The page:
Article 370: A Reflection on India's Constitutional History | FindYourAdvocate


Article 370: The Future of Jammu and Kashmir

Article 370 of the Indian Constitution was a provision giving special status to the state of Jammu and Kashmir. This removed the states from being fully covered by the Indian constitution and empowered them to have their own constitutions, flags, and sets of laws. This provision came into force in 1949, when India became independent from British rule. The aim was to give Jammu and Kashmir a degree of autonomy and preserve its own culture and identity. Section 370 has been controversial from the beginning. 

Some argued that this was discriminatory as it gave Jammu and Kashmir people special privileges not available to other Indians. Some argued that the state's fragile security situation needed to be protected. In August 2019, the Indian government repealed Section 370. The decision sparked widespread protests in Jammu and Kashmir and remains a very sensitive issue. Below are some of the key provisions of Section 370.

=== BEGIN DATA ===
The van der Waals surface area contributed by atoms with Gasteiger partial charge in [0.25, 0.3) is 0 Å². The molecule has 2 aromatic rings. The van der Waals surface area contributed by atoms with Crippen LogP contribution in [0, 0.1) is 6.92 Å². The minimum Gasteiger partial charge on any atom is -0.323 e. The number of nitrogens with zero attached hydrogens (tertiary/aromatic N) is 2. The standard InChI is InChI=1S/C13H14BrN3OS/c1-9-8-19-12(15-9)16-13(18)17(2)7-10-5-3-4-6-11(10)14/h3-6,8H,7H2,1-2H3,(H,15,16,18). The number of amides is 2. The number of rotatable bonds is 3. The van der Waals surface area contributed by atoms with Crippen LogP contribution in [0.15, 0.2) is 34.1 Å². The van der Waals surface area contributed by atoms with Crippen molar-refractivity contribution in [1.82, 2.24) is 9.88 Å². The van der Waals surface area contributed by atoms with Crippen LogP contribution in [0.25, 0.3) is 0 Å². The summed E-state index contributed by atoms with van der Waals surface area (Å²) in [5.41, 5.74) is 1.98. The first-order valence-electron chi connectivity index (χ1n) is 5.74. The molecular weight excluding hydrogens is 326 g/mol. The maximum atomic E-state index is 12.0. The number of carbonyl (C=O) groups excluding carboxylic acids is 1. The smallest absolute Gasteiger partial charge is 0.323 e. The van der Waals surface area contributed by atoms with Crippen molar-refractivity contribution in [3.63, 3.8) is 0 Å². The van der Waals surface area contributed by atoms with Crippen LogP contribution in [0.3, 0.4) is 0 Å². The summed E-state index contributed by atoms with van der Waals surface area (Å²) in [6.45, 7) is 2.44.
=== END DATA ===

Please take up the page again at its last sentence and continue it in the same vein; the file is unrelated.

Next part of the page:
Jammu and Kashmir did not have the same constitutional provisions as other states in India. States had their own constitutions, flags and laws. The central government can only enact certain national affairs such as defense, diplomacy and communications. State governments had the power to legislate on all other matters. The people of Jammu and Kashmir had a special status as "permanent residents" of the state. This gave them certain rights not available to other Indians, such as the right to own property and hold government offices.

 The repeal of Article 370 had a significant impact on Jammu and Kashmir. The state is now subject to the same constitutional provisions as any other state in India, with the central government having the power to legislate on all matters of state. The people of Jammu and Kashmir have also lost their special status as "permanent residents" of the state. Repeal of Section 370 is a complex and controversial issue. There are strong arguments on both sides of the argument. It remains to be seen what the long-term impact of this decision will be.

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